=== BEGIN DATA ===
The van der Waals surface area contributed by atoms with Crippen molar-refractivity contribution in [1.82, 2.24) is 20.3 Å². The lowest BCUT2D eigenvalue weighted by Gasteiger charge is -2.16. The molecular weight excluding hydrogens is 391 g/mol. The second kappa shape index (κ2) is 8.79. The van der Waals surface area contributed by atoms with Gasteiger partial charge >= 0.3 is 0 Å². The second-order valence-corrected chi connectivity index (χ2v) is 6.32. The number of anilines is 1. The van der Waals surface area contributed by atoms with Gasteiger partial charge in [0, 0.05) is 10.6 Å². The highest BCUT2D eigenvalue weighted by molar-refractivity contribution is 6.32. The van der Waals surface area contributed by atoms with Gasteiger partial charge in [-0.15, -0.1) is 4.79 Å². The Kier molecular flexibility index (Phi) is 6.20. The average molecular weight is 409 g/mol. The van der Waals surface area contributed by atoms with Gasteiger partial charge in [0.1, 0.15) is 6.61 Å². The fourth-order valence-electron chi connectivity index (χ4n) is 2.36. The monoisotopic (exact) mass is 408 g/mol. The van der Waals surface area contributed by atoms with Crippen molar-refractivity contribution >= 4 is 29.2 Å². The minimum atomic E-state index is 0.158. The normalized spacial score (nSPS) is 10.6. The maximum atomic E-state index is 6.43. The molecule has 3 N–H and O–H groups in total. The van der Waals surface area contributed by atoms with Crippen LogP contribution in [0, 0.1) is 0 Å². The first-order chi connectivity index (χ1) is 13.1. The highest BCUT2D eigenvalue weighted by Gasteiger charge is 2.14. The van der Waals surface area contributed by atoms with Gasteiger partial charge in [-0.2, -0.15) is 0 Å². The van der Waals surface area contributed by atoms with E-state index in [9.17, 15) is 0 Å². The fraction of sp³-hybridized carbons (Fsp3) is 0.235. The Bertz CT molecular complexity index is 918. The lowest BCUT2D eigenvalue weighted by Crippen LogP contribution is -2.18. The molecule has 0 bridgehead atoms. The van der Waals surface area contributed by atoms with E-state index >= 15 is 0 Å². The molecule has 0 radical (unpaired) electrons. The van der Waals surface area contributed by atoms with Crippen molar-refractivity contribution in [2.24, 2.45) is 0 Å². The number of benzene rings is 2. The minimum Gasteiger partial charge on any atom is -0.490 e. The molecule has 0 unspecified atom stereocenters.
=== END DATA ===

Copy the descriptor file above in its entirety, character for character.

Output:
The van der Waals surface area contributed by atoms with Crippen molar-refractivity contribution in [1.82, 2.24) is 20.3 Å². The lowest BCUT2D eigenvalue weighted by Gasteiger charge is -2.16. The molecular weight excluding hydrogens is 391 g/mol. The second kappa shape index (κ2) is 8.79. The van der Waals surface area contributed by atoms with Gasteiger partial charge >= 0.3 is 0 Å². The second-order valence-corrected chi connectivity index (χ2v) is 6.32. The number of anilines is 1. The van der Waals surface area contributed by atoms with Gasteiger partial charge in [0, 0.05) is 10.6 Å². The highest BCUT2D eigenvalue weighted by molar-refractivity contribution is 6.32. The van der Waals surface area contributed by atoms with Gasteiger partial charge in [-0.15, -0.1) is 4.79 Å². The Kier molecular flexibility index (Phi) is 6.20. The average molecular weight is 409 g/mol. The van der Waals surface area contributed by atoms with Gasteiger partial charge in [0.1, 0.15) is 6.61 Å². The fourth-order valence-electron chi connectivity index (χ4n) is 2.36. The monoisotopic (exact) mass is 408 g/mol. The van der Waals surface area contributed by atoms with Crippen molar-refractivity contribution >= 4 is 29.2 Å². The minimum atomic E-state index is 0.158. The normalized spacial score (nSPS) is 10.6. The maximum atomic E-state index is 6.43. The molecule has 3 N–H and O–H groups in total. The van der Waals surface area contributed by atoms with Crippen LogP contribution in [0, 0.1) is 0 Å². The first-order chi connectivity index (χ1) is 13.1. The highest BCUT2D eigenvalue weighted by Gasteiger charge is 2.14. The van der Waals surface area contributed by atoms with Gasteiger partial charge in [-0.2, -0.15) is 0 Å². The van der Waals surface area contributed by atoms with E-state index in [9.17, 15) is 0 Å². The fraction of sp³-hybridized carbons (Fsp3) is 0.235. The Bertz CT molecular complexity index is 918. The lowest BCUT2D eigenvalue weighted by Crippen LogP contribution is -2.18. The molecule has 0 bridgehead atoms. The van der Waals surface area contributed by atoms with E-state index >= 15 is 0 Å². The molecule has 0 radical (unpaired) electrons. The van der Waals surface area contributed by atoms with Crippen molar-refractivity contribution in [2.24, 2.45) is 0 Å². The number of benzene rings is 2. The minimum Gasteiger partial charge on any atom is -0.490 e. The molecule has 0 unspecified atom stereocenters.